web analytics

Hell in a Cell Recap: This Time, It Makes Sense!

hell in a cell recap

Photo via WWE.com

WWE’s annual October event, Hell in a Cell, often feels like the most forced show of the year. The titular cell was introduced to WWE audiences in 1997 as the ultimate feud ending battle. We would witness bloodbaths like Undertaker vs. Shawn Michaels or car crashes like Undertaker vs. Mankind or… well, another bloodbath with Undertaker and Brock Lesnar. A lot of them featured the Undertaker at first, but a radical shift occurred in the 23 years since the cell’s debut, which has fortunately expanded to include many other competitors besides Mean Mark. 

Yes, it is now simply an annual event, taking place every October and even some years even running concurrent (and very awkwardly) alongside any co-branded breast cancer awareness campaigns. Nothing says HELL IN A CELL quite like pink ropes and lighting everywhere. What this also means is whoever happens to be in a main event feud at the time, congratulations, you get to continue it with a Hell in a Cell match.

Not only that, but WWE has really been challenging the legitimacy of the cell itself in recent years with a string of matches headlining the show having screwy finishes. Even the kinds of finishes that should be rendered impossible by the match stipulation itself, such as DQs, no-contests, and interference. Who could forget the Bray Wyatt/Seth Rollins disasterpiece that ended in a no-contest when Seth attempted to use a carpenter’s hammer during the no disqualification match. I say “carpenter’s hammer” because earlier in the match, Wyatt produced a comically large cartoon mallet which was not grounds for stopping the bout. Or Brock Lesnar just crashing the advertised Braun Strowman/Roman Reigns Money in the Bank cash-in attempt and laying waste to both wrestlers and it just being thrown out. Or Kevin Owens defeating (yes, that’s right) Shane McMahon after Sami Zayn was able to interfere in the match when it left the cell.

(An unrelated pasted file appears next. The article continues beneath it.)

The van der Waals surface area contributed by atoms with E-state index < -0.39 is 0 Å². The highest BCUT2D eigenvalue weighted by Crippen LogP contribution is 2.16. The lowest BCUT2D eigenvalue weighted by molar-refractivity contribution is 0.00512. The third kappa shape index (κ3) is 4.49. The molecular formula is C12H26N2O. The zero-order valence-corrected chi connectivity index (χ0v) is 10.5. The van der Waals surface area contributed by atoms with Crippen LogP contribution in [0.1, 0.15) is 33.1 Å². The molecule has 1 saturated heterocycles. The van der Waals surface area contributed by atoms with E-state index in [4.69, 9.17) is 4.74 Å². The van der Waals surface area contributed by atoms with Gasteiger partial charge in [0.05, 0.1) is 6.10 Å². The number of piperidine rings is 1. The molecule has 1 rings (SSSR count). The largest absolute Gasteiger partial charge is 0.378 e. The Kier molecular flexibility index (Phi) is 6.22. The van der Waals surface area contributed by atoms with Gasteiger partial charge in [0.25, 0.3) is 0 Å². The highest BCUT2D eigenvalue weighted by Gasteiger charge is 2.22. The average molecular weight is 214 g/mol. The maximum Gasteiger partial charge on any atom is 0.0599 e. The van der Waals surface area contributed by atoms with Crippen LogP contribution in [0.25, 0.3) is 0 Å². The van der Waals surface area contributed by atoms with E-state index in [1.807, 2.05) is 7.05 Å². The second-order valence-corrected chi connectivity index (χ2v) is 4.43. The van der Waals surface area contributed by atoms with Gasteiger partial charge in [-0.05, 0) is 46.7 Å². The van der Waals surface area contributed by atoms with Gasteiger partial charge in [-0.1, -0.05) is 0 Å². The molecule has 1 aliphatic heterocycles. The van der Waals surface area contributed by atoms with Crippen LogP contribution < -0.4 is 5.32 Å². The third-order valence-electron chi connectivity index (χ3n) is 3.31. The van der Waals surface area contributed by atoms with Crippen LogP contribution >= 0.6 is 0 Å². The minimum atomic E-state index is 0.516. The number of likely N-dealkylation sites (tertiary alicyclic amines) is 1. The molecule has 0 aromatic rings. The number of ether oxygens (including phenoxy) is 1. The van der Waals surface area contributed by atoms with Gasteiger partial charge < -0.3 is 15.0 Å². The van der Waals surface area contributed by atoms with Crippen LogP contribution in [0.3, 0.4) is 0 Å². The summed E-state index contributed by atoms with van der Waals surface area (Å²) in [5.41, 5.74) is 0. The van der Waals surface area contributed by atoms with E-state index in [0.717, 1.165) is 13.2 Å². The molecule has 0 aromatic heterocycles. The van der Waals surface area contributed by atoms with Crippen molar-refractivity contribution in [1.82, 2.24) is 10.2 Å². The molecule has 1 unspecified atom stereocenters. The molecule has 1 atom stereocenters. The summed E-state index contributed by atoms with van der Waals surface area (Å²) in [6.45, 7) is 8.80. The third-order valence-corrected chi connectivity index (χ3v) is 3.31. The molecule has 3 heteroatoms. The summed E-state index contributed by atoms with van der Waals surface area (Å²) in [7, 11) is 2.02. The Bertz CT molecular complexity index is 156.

So color me practically shocked that an event regarded as such an afterthought by poor booking was one of the most well-rounded, consequential shows of 2020.


There were two major title changes at Hell in a Cell 2020. Sasha Banks finally defeated Bayley for the Smackdown Women’s championship, and Randy Orton won his 14th world championship in WWE, defeating the red hot Drew McIntyre in a stellar main event. The main storyline on Smackdown also featured prominently, as Roman Reigns defeated Jey Uso in the first-ever I Quit Hell in a Cell match, which got 50 minutes at the top of the show.

What makes this year different was all three of those matches made total sense to be in a cage, even if the cage itself was more of background dressing to the main stipulation in the Reigns match. Randy Orton and Drew McIntyre have been having an intense feud for months, and this match had a ton of heat going in. Having this take place in the cell was a natural fit, as this feud has been especially violent. They’ve proven they can work a very good main event style together and Randy getting the win should be the icing on the cake of his huge year. It could even set up a potential clash with Edge down the line for the WWE title.

Sasha Banks and Bayley had been building their feud for almost three years, with callbacks to the entire feud going back to their 30 minute Iron Man match from NXT. Sasha winning was absolutely the right call at the right time. Whether Bayley gets the belt back along the way remains to be seen, but I think this is still being built up for a proper blowoff at WrestleMania. Sasha won with a brutal chair-assisted Banks Statement and Bayley tapped out to end her 380-day reign. A Hell in a Cell match is the kind of match we should see years-long rivalries be escalated to or wrapped up in. It fits the program; Sasha wants a fight and Bayley is a cowardly champion who’s been ducking her.